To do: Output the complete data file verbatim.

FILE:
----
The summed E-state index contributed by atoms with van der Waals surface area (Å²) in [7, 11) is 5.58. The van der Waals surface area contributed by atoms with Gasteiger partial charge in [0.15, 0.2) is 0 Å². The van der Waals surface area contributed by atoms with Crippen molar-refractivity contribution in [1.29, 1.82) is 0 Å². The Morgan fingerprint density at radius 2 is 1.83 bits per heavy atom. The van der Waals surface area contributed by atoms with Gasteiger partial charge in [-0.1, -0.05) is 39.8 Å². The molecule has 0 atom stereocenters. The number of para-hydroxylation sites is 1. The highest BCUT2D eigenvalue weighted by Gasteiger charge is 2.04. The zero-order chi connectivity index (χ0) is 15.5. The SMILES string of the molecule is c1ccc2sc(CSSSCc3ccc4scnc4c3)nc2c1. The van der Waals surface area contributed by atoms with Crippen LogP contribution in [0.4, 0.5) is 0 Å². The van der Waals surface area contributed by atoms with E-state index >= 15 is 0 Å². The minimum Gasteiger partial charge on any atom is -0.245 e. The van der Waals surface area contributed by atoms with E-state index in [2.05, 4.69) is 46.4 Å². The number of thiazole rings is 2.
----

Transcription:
The summed E-state index contributed by atoms with van der Waals surface area (Å²) in [7, 11) is 5.58. The van der Waals surface area contributed by atoms with Gasteiger partial charge in [0.15, 0.2) is 0 Å². The van der Waals surface area contributed by atoms with Crippen molar-refractivity contribution in [1.29, 1.82) is 0 Å². The Morgan fingerprint density at radius 2 is 1.83 bits per heavy atom. The van der Waals surface area contributed by atoms with Gasteiger partial charge in [-0.1, -0.05) is 39.8 Å². The molecule has 0 atom stereocenters. The number of para-hydroxylation sites is 1. The highest BCUT2D eigenvalue weighted by Gasteiger charge is 2.04. The zero-order chi connectivity index (χ0) is 15.5. The SMILES string of the molecule is c1ccc2sc(CSSSCc3ccc4scnc4c3)nc2c1. The van der Waals surface area contributed by atoms with Crippen LogP contribution in [0.4, 0.5) is 0 Å². The van der Waals surface area contributed by atoms with E-state index >= 15 is 0 Å². The minimum Gasteiger partial charge on any atom is -0.245 e. The van der Waals surface area contributed by atoms with E-state index in [2.05, 4.69) is 46.4 Å². The number of thiazole rings is 2.